When Jealousy with fev'rish fancies pale
Jarrod thy fine fibres with a maniac's hand ?
Faint was that Hope, and rayless ! - Yet 'twas fair
And sooth'd with many a dream the hour of rest ;

Thou should'st have loved it most, when most oppress'd.
And nurs'd it with an agony of Care,
Ev'n as a Mother her sweet infant heir,
That wan and sickly droops upon her breast !

SONNET III.

Thou gentle Look, that didst my soul beguile,
Why hast thou left me? Still in some fond dream
Revisit my sad heart, auspicious Smile!
As falls on closing flowers the lunar beam :
What time, in sickly mood, at parting day
I lay me down and think of happier years;
Of Joys, that glimmer'd in Hope's twilight ray
Then left me darkling in a vale of tears.
O pleasant days of Hope-for ever flown!
Could I recall you !-But that thought is vain.
Availeth not Persuasion's sweetest tone
To lure the fleet-wing’d Travellers back again :
Yet fair, tho' faint, their images shall gleamn
Like the bright Rainbow on an evening stream.

SONNET IV.

TO THE RIVER OTTZR.

Dear native Brook! wild Streamlet of the West!
How many various-fated years have past,
What blissful and what anguish'd hours, since last
I skimm'd the smooth thin stone along thy breast,
Numbering its light leaps! Yet so deep imprest

Sink the sweet scenes of Childhood, that mine eyes
I never shut amid the sunny blaze,
But straight with all their tints thy waters rise,
Thy crossing plank, thy margin's willowy maze,
And bedded sand that, vein'd with various dies,
Gleam'd thro' thy bright transparence to the gaze !
Visions of Childhood ! oft have ye beguild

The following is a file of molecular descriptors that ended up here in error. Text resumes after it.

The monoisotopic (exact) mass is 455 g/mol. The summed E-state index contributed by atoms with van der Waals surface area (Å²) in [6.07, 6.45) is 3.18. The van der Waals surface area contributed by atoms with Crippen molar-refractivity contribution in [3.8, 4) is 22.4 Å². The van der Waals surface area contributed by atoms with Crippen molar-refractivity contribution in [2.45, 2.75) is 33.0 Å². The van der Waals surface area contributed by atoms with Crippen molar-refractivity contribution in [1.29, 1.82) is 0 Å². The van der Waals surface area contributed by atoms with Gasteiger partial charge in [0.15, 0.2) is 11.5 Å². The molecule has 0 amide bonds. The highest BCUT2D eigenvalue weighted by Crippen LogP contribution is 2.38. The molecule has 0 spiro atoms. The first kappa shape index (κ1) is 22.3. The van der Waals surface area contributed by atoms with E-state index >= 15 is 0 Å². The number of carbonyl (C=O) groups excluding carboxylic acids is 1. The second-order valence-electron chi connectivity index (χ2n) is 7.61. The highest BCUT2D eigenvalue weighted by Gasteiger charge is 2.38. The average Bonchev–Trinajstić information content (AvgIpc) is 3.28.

Lone Manhood's cares, yet waking fondest sighs,
Ah! that once more I were a careless Child !

SONNET V.

COMPOSED WHILE CLIMBING THE LEFT ASCENT OF BROCK.

LEY COOMB, IN THE COUNTY OF SOMERSET,

MAY, 1795.

With many a pause and oft reverted eye
I climb the Coomb's ascent: sweet songsters near
Warble in shade their wild-wood melody:
Far off th’unvarying Cuckoo soothes my ear.
Up scour the startling stragglers of the Flock
That on green plots o'er precipices browze:
From the forc'd fissures of the naked rock
The Yew tree bursts! beneath its dark green boughs
(Mid which the May-thorn blends its blossoms white)
Where broad smooth stones jut out in mossy seats,
I rest.-And now have gain'd the topmost site.
Ah! what a luxury of landscape meets
My gaze! Proud Towers, and Cots more dear to me;
Elm-shadow'd Fields, and prospect-bounding Sea!
Deep sighs my lonely heart: I drop the tear:
Enchanting spot! O were my Sara here!

SONNET VI.

Sweet Mercy ! how my very heart has bled
To see thee, poor Old Man and thy grey hairs
Hoar with the snowy blast; while no one cares
To cloathe thy shrivell'd limbs and palsied head.
My father! throw away this tatter'd vest
That mocks thy shiv'ring! take my garment-use
A young man's arm! I'll melt these frozen dews
That hang from thy white beard and numb thy breast.
My Sara too shall tend thee, like a Child :
And thou shalt talk, in our fire side's recess,
Of purple Pride, that scowls on Wretchedness.--
He did not scowl, the Galilæan mild,
Who met the Lazar turn'd from rich man's doors,
And call’d him Friend, and wept upon his sores!

SONNET VII.

Pale Roamer, thro' the Night! thou poor Forlorn!
Remorse that man on his death-bed possess,
Who in the credulous hour of tenderness
Betray'd, then cast thee forth to Want and Scorn .
The world is pityless; the Chaste one's pride,
Mimic of Virtue, scowls on thy distress:
Thy Loves and they, that envied thee, deride :
And vice alone will shelter Wretchedness!
0! I am sad to think, that there should be
Cold-bosom'd lewd ones, who endure to place